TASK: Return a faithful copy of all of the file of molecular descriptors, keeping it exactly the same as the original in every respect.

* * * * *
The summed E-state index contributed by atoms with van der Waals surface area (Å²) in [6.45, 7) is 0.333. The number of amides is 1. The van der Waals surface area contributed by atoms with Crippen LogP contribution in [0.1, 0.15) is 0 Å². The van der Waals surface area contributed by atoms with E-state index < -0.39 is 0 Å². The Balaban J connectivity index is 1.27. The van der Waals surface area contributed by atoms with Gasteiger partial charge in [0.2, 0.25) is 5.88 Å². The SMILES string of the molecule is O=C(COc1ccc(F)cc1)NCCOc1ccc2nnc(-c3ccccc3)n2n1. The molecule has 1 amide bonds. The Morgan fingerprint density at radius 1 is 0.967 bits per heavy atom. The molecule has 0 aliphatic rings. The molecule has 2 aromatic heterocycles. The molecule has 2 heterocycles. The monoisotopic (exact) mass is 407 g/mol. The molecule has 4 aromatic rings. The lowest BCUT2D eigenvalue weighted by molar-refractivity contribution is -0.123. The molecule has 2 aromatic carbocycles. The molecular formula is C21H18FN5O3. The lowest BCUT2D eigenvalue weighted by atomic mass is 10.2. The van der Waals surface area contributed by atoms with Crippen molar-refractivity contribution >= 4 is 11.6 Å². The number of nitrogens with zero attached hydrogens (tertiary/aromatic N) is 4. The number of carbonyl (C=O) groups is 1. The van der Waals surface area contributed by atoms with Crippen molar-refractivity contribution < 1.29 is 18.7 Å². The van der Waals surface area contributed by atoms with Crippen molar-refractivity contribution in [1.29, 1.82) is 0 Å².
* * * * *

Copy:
The summed E-state index contributed by atoms with van der Waals surface area (Å²) in [6.45, 7) is 0.333. The number of amides is 1. The van der Waals surface area contributed by atoms with Crippen LogP contribution in [0.1, 0.15) is 0 Å². The van der Waals surface area contributed by atoms with E-state index < -0.39 is 0 Å². The Balaban J connectivity index is 1.27. The van der Waals surface area contributed by atoms with Gasteiger partial charge in [0.2, 0.25) is 5.88 Å². The SMILES string of the molecule is O=C(COc1ccc(F)cc1)NCCOc1ccc2nnc(-c3ccccc3)n2n1. The molecule has 1 amide bonds. The Morgan fingerprint density at radius 1 is 0.967 bits per heavy atom. The molecule has 0 aliphatic rings. The molecule has 2 aromatic heterocycles. The molecule has 2 heterocycles. The monoisotopic (exact) mass is 407 g/mol. The molecule has 4 aromatic rings. The lowest BCUT2D eigenvalue weighted by molar-refractivity contribution is -0.123. The molecule has 2 aromatic carbocycles. The molecular formula is C21H18FN5O3. The lowest BCUT2D eigenvalue weighted by atomic mass is 10.2. The van der Waals surface area contributed by atoms with Crippen molar-refractivity contribution >= 4 is 11.6 Å². The number of nitrogens with zero attached hydrogens (tertiary/aromatic N) is 4. The number of carbonyl (C=O) groups is 1. The van der Waals surface area contributed by atoms with Crippen molar-refractivity contribution < 1.29 is 18.7 Å². The van der Waals surface area contributed by atoms with Crippen molar-refractivity contribution in [1.29, 1.82) is 0 Å².